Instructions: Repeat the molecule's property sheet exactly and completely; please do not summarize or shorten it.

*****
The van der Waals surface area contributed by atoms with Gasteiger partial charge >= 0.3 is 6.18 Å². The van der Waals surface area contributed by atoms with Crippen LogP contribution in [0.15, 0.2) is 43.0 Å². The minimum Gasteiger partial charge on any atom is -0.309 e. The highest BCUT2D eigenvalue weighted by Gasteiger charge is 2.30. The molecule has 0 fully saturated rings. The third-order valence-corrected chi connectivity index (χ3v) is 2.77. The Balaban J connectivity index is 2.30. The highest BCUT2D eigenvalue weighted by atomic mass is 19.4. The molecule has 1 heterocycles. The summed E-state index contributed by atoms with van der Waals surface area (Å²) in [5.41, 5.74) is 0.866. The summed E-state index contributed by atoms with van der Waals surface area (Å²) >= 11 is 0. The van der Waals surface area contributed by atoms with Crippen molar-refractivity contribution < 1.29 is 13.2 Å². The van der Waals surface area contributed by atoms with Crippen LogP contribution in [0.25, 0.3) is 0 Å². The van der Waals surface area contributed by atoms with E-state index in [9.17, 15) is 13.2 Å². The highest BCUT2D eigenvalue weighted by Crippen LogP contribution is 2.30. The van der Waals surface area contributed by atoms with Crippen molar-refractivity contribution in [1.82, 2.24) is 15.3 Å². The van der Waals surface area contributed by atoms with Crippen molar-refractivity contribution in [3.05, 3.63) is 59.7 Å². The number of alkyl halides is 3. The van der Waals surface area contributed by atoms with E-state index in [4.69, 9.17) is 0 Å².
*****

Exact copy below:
The van der Waals surface area contributed by atoms with Gasteiger partial charge >= 0.3 is 6.18 Å². The van der Waals surface area contributed by atoms with Crippen LogP contribution in [0.15, 0.2) is 43.0 Å². The minimum Gasteiger partial charge on any atom is -0.309 e. The highest BCUT2D eigenvalue weighted by Gasteiger charge is 2.30. The molecule has 0 fully saturated rings. The third-order valence-corrected chi connectivity index (χ3v) is 2.77. The Balaban J connectivity index is 2.30. The highest BCUT2D eigenvalue weighted by atomic mass is 19.4. The molecule has 1 heterocycles. The summed E-state index contributed by atoms with van der Waals surface area (Å²) in [5.41, 5.74) is 0.866. The summed E-state index contributed by atoms with van der Waals surface area (Å²) >= 11 is 0. The van der Waals surface area contributed by atoms with Crippen molar-refractivity contribution < 1.29 is 13.2 Å². The van der Waals surface area contributed by atoms with Crippen LogP contribution in [0.25, 0.3) is 0 Å². The van der Waals surface area contributed by atoms with E-state index in [9.17, 15) is 13.2 Å². The highest BCUT2D eigenvalue weighted by Crippen LogP contribution is 2.30. The van der Waals surface area contributed by atoms with Crippen molar-refractivity contribution in [1.82, 2.24) is 15.3 Å². The van der Waals surface area contributed by atoms with Crippen molar-refractivity contribution in [3.05, 3.63) is 59.7 Å². The number of alkyl halides is 3. The van der Waals surface area contributed by atoms with E-state index in [4.69, 9.17) is 0 Å².